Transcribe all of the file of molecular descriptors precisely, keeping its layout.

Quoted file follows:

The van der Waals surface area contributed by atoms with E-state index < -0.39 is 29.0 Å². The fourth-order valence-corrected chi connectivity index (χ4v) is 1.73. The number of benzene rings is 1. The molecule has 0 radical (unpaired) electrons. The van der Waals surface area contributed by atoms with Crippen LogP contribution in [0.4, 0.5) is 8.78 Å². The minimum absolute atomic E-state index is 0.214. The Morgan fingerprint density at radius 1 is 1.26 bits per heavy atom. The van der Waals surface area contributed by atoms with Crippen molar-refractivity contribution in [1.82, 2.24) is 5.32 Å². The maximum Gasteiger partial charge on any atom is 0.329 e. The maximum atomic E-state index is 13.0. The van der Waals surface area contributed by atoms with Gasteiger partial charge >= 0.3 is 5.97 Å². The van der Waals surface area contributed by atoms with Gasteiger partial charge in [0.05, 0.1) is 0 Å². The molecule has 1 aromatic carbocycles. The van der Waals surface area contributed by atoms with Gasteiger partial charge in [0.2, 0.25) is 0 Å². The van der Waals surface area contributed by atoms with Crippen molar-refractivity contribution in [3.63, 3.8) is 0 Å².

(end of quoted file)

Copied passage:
The van der Waals surface area contributed by atoms with E-state index < -0.39 is 29.0 Å². The fourth-order valence-corrected chi connectivity index (χ4v) is 1.73. The number of benzene rings is 1. The molecule has 0 radical (unpaired) electrons. The van der Waals surface area contributed by atoms with Crippen LogP contribution in [0.4, 0.5) is 8.78 Å². The minimum absolute atomic E-state index is 0.214. The Morgan fingerprint density at radius 1 is 1.26 bits per heavy atom. The van der Waals surface area contributed by atoms with Crippen molar-refractivity contribution in [1.82, 2.24) is 5.32 Å². The maximum Gasteiger partial charge on any atom is 0.329 e. The maximum atomic E-state index is 13.0. The van der Waals surface area contributed by atoms with Gasteiger partial charge >= 0.3 is 5.97 Å². The van der Waals surface area contributed by atoms with Gasteiger partial charge in [0.05, 0.1) is 0 Å². The molecule has 1 aromatic carbocycles. The van der Waals surface area contributed by atoms with Gasteiger partial charge in [0.2, 0.25) is 0 Å². The van der Waals surface area contributed by atoms with Crippen molar-refractivity contribution in [3.63, 3.8) is 0 Å².